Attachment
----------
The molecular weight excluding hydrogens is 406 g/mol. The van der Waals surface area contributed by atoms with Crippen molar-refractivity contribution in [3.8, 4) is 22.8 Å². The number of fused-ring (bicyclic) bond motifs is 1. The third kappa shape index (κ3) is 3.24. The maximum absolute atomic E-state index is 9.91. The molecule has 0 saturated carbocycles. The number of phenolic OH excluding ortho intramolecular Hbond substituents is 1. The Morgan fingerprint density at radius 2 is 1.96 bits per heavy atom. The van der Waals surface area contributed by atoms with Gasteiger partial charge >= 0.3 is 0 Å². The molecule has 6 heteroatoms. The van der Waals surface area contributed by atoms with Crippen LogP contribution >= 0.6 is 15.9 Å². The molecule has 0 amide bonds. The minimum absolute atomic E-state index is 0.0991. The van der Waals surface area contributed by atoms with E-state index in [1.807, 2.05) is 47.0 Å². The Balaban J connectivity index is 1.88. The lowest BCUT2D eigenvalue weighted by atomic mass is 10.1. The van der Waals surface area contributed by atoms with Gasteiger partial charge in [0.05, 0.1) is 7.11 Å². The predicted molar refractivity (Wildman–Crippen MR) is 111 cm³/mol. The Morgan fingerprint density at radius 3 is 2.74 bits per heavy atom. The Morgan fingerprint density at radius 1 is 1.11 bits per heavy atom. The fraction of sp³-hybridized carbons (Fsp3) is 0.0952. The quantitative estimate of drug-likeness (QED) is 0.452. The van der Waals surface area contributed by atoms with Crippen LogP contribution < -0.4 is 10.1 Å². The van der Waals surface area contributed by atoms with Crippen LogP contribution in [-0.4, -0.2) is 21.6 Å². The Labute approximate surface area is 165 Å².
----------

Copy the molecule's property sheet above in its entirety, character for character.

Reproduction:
The molecular weight excluding hydrogens is 406 g/mol. The van der Waals surface area contributed by atoms with Crippen molar-refractivity contribution in [3.8, 4) is 22.8 Å². The number of fused-ring (bicyclic) bond motifs is 1. The third kappa shape index (κ3) is 3.24. The maximum absolute atomic E-state index is 9.91. The molecule has 0 saturated carbocycles. The number of phenolic OH excluding ortho intramolecular Hbond substituents is 1. The Morgan fingerprint density at radius 2 is 1.96 bits per heavy atom. The van der Waals surface area contributed by atoms with Gasteiger partial charge >= 0.3 is 0 Å². The molecule has 6 heteroatoms. The van der Waals surface area contributed by atoms with Crippen LogP contribution >= 0.6 is 15.9 Å². The molecule has 0 amide bonds. The minimum absolute atomic E-state index is 0.0991. The van der Waals surface area contributed by atoms with E-state index in [1.807, 2.05) is 47.0 Å². The Balaban J connectivity index is 1.88. The lowest BCUT2D eigenvalue weighted by atomic mass is 10.1. The van der Waals surface area contributed by atoms with Gasteiger partial charge in [0.05, 0.1) is 7.11 Å². The predicted molar refractivity (Wildman–Crippen MR) is 111 cm³/mol. The Morgan fingerprint density at radius 3 is 2.74 bits per heavy atom. The Morgan fingerprint density at radius 1 is 1.11 bits per heavy atom. The fraction of sp³-hybridized carbons (Fsp3) is 0.0952. The quantitative estimate of drug-likeness (QED) is 0.452. The van der Waals surface area contributed by atoms with Crippen LogP contribution < -0.4 is 10.1 Å². The van der Waals surface area contributed by atoms with Crippen LogP contribution in [-0.4, -0.2) is 21.6 Å². The Labute approximate surface area is 165 Å².